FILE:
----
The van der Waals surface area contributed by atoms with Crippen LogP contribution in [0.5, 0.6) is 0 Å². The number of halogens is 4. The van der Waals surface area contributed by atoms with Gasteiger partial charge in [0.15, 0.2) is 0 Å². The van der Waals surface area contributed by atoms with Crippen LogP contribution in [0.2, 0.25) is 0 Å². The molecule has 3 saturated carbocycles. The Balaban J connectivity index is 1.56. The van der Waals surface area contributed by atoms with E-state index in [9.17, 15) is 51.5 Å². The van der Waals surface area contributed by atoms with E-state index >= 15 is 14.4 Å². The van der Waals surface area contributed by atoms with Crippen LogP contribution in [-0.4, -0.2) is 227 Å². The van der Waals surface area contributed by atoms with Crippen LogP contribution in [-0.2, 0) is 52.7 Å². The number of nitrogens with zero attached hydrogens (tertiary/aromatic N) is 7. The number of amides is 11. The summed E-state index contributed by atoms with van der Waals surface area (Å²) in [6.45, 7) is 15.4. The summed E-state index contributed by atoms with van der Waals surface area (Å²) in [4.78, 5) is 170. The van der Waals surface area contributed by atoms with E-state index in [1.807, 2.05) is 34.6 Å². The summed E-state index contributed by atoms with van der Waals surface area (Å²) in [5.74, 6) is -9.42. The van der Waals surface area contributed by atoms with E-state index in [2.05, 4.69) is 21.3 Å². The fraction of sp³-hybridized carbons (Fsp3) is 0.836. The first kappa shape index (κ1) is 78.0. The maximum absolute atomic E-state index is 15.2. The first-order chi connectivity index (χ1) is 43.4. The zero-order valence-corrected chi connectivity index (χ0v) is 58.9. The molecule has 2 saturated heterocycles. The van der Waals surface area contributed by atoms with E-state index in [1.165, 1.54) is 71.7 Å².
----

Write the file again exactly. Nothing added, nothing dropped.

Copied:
The van der Waals surface area contributed by atoms with Crippen LogP contribution in [0.5, 0.6) is 0 Å². The number of halogens is 4. The van der Waals surface area contributed by atoms with Gasteiger partial charge in [0.15, 0.2) is 0 Å². The van der Waals surface area contributed by atoms with Crippen LogP contribution in [0.2, 0.25) is 0 Å². The molecule has 3 saturated carbocycles. The Balaban J connectivity index is 1.56. The van der Waals surface area contributed by atoms with E-state index in [9.17, 15) is 51.5 Å². The van der Waals surface area contributed by atoms with E-state index >= 15 is 14.4 Å². The van der Waals surface area contributed by atoms with Crippen LogP contribution in [-0.4, -0.2) is 227 Å². The van der Waals surface area contributed by atoms with Crippen LogP contribution in [-0.2, 0) is 52.7 Å². The number of nitrogens with zero attached hydrogens (tertiary/aromatic N) is 7. The number of amides is 11. The summed E-state index contributed by atoms with van der Waals surface area (Å²) in [6.45, 7) is 15.4. The summed E-state index contributed by atoms with van der Waals surface area (Å²) in [4.78, 5) is 170. The van der Waals surface area contributed by atoms with E-state index in [1.807, 2.05) is 34.6 Å². The summed E-state index contributed by atoms with van der Waals surface area (Å²) in [5.74, 6) is -9.42. The van der Waals surface area contributed by atoms with E-state index in [2.05, 4.69) is 21.3 Å². The fraction of sp³-hybridized carbons (Fsp3) is 0.836. The first kappa shape index (κ1) is 78.0. The maximum absolute atomic E-state index is 15.2. The first-order chi connectivity index (χ1) is 43.4. The zero-order valence-corrected chi connectivity index (χ0v) is 58.9. The molecule has 2 saturated heterocycles. The van der Waals surface area contributed by atoms with E-state index in [1.165, 1.54) is 71.7 Å².